Diana Gabaldon is the bestselling author of the Outlander series, which follows the adventures of Jamie Fraser, a Scottish Highlander from the 18th century, and his time-traveling wife, Claire. The latest book in the series, A Breath of Snow and Ashes, just came out in paperback. She has a gravely, Katherine Hepburn voice, long, jet black hair, and a stunning and dramatic wardrobe that is often in midnight blue and swirls and rustles around her as she walks like gowns from times past. I asked Gabaldon how she got the idea to use standing stones (similar to Stonehenge) as a device in her series. She explained that she always knew that Claire was going to be a modern-day woman (the series begins after World War II) and then while researching Scotland, kept finding references to the standing stones. However, no one seemed to know who had placed them in various places, or their purpose. She started musing about them, knowing she could find a purpose, which in her series, is for time travel.

Whenever Gabaldon is around there always seems to be speculation about the appeal of men in kilts and while at the hotel when a group that was leaving for a wedding included a handsome young man in a green plaid kilt, the excitement he caused in the women around him was palpable. At the Surrey conference you seem to spend a lot of time traveling up and down in elevators and the conversation is often lively—in this instance, women were practically giddy over the kilt wearer.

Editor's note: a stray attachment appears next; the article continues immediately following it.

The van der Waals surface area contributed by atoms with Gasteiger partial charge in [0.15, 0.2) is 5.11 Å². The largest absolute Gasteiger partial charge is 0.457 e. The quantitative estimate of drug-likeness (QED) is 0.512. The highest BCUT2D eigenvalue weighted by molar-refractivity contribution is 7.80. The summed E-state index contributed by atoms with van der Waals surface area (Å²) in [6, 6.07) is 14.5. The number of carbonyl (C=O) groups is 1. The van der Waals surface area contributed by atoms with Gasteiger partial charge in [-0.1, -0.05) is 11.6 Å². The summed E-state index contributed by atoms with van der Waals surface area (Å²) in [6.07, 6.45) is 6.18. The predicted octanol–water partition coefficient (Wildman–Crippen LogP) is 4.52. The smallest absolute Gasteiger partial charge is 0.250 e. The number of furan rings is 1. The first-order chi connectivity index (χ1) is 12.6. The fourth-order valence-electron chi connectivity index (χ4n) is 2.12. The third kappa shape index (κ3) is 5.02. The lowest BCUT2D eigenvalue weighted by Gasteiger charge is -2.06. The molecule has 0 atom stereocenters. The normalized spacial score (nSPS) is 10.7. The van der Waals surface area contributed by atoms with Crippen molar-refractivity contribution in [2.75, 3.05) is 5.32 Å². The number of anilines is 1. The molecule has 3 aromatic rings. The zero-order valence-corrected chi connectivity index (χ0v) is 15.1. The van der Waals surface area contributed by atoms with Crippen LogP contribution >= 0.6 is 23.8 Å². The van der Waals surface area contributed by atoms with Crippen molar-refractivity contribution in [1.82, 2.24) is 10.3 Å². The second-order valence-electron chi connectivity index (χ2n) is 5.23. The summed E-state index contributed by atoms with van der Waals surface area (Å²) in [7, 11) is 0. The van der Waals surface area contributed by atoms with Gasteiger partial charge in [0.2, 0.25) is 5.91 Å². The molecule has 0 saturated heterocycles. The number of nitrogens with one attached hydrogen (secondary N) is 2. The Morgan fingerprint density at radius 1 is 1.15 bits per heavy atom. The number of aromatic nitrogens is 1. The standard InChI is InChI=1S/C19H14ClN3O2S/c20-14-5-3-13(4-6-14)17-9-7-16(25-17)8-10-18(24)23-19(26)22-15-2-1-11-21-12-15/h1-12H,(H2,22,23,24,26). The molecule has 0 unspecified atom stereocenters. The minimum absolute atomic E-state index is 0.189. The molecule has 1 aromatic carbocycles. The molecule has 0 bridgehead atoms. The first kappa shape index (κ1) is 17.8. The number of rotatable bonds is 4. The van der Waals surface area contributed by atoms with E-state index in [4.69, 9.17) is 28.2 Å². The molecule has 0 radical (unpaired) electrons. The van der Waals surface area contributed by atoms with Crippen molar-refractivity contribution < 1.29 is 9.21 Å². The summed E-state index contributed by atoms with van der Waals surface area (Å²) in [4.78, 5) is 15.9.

Susan Wiggs was the keynote speaker on Friday morning and slumped onto the stage in hotel bathrobe and pink fuzzy slippers, then pulled off her robe to reveal a smart outfit, yanked her long hair out of its holder, and slipped into a pair of turquoise heels. Her talk was dotted with humor about the writing life nd she described how writers view other authors as their rock stars and gave homage to Mary Balogh who was also teaching at the conference. Balogh also writes romances and has penned 36 Regencies and 30 historical romances.

On Sunday morning Wiggs described her writing routine. She writes longhand and then uses speech recognition software to input it. Wiggs cranks out two novels a year (“My publisher loves me”) and when she first began writing met Catherine Coulter. I met Coulter a few years back and still recall her as funny and real and smart. She writes historical romances, contemporary romance, romantic suspense, and FBI thrillers and as you might guess, is a prolific writing machine. Coulter advised Susan to write until noon, then spend afternoons lunching and shopping with friends. And so Wiggs, who lives on an island near Seattle, stops writing at noon as advised. Then we all discussed how answering e-mails and the business of writing eats up a great deal of our time.